Now what sort of forms were beheld in dreamy clairvoyance as the counterpart of man's evil deed? They were pictures whereby the spiritual powers around him showed how he had disturbed and disrupted the cosmic order, and they were intended to have a salutary effect. It was a counteraction by the Gods, who wished to raise him up and, by showing him the effect of his deed, to enable him to eliminate its harmful consequences. This was indeed a terrifying experience for him, but it was fundamentally beneficial, coming as it did from the cosmic background out of which man himself had emerged. When the time came for man to find in himself his ego-centre, the external vision was transferred to his soul in the form of a reflected picture. When the ego first makes its appearance in the sentient soul, it is weak and frail, and man first has to work slowly upon himself in order that his ego may gradually advance towards perfection. Now what would have happened if, when the external clairvoyant vision of the effects of his misdeeds had disappeared, it had not been replaced by an inward counterpart of its beneficial influence? With his still frail ego, he would have been torn to and fro in his sentient soul by his passions, as though in a surging boundless sea. What, then, was it that was transferred at this historic moment from the external world to the inner life of the soul? If it was the great cosmic Spirit that had brought the harmful effects of a man's deed before his clairvoyant consciousness as a healing influence, showing him what he had to make good, so, later on, it was the same cosmic Spirit that powerfully revealed itself in his inner life at a time when his ego was still weak. Having previously spoken to man through a clairvoyant vision, the cosmic Spirit withdrew into man's inner life and imparted to him what had to be said about correcting the distortion caused in the world-order. Man's ego is still weak, and the cosmic Spirit keeps a perpetual, unsleeping watch over it and passes judgment where the ego could not yet judge. Behind the weak ego stands something like a reflection of the powerful cosmic Spirit which had formerly shown to man through clairvoyant vision the consequences of his deeds. And this reflection is now experienced by him as conscience watching over him.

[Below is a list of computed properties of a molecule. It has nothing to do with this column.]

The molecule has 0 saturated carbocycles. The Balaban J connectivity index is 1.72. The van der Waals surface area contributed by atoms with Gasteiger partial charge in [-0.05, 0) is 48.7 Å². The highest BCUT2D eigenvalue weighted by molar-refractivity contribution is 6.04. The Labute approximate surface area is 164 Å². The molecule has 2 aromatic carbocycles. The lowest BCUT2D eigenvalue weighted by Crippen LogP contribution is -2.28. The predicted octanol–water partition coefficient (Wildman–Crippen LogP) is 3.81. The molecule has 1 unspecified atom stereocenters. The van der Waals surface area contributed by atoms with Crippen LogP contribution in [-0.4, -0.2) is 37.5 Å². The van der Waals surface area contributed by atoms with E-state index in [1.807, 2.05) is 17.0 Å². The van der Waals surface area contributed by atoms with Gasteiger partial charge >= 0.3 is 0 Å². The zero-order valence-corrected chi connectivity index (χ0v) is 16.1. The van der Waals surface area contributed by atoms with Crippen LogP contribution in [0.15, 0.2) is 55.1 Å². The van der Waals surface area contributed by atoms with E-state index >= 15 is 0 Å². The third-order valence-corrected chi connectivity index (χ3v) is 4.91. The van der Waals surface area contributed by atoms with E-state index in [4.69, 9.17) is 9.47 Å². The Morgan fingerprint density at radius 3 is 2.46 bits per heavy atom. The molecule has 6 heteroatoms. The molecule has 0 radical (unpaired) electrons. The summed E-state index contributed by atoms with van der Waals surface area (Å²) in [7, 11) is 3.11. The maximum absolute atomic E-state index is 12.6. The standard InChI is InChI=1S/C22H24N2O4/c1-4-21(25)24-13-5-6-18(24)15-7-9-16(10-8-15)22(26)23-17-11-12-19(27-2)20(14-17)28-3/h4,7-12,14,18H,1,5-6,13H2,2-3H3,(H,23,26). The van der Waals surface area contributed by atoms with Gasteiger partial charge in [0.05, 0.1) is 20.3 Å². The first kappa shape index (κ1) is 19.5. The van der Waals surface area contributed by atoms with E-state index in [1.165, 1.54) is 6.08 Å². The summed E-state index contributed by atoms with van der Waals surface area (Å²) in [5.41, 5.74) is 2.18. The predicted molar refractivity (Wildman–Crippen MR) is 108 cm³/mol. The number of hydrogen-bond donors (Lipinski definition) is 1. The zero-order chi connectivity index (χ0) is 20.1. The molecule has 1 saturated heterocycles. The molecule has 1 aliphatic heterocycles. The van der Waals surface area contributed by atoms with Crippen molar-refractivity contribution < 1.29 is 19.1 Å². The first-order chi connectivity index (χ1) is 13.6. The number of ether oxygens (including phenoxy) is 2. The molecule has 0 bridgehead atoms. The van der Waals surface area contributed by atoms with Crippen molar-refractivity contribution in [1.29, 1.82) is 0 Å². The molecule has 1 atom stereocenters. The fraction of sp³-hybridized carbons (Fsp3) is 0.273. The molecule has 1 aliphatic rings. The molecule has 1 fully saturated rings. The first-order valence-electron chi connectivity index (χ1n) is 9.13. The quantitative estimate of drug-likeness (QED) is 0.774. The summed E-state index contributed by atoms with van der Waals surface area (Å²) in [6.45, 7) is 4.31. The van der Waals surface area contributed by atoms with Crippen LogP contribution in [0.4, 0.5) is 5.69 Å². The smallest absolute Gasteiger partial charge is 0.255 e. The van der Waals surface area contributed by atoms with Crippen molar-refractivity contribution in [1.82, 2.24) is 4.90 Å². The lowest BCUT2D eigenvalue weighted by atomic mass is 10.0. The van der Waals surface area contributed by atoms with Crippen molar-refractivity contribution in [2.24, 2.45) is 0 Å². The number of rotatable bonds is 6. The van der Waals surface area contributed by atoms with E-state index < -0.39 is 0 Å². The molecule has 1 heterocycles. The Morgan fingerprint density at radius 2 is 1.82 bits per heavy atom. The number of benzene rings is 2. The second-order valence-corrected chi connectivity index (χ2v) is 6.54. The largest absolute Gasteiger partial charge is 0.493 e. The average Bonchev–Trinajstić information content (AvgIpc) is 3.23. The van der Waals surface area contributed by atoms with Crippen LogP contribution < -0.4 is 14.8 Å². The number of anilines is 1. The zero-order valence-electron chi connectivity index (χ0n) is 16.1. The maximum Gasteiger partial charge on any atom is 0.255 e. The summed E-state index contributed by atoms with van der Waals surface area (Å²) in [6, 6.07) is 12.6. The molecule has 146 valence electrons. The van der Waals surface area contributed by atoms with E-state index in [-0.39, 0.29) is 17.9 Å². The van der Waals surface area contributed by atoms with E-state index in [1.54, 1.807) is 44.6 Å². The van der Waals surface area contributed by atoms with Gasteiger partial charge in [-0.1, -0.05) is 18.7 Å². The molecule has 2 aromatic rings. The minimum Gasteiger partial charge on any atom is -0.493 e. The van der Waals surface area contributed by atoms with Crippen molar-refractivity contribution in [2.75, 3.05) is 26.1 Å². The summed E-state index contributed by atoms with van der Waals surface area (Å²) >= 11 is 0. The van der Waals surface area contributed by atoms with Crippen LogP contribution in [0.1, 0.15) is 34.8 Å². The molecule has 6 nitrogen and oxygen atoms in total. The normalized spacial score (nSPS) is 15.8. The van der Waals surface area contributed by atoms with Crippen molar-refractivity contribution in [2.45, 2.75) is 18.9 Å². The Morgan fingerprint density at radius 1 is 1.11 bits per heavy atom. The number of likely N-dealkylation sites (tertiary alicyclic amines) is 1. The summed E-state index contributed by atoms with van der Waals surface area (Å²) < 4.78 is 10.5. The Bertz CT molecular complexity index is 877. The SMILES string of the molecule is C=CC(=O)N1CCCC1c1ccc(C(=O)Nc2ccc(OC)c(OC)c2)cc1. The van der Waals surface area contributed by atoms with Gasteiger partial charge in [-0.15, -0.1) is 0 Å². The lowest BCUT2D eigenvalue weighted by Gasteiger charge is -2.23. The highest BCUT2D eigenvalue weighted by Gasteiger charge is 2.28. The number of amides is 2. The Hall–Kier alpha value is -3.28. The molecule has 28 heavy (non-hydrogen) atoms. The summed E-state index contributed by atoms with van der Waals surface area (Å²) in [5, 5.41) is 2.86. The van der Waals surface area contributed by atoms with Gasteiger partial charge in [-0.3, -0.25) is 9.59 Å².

So we see how true it is when conscience is naively described as the voice of God in man. At the same time we see how spiritual science points to the moment when external vision became inward experience and conscience was born.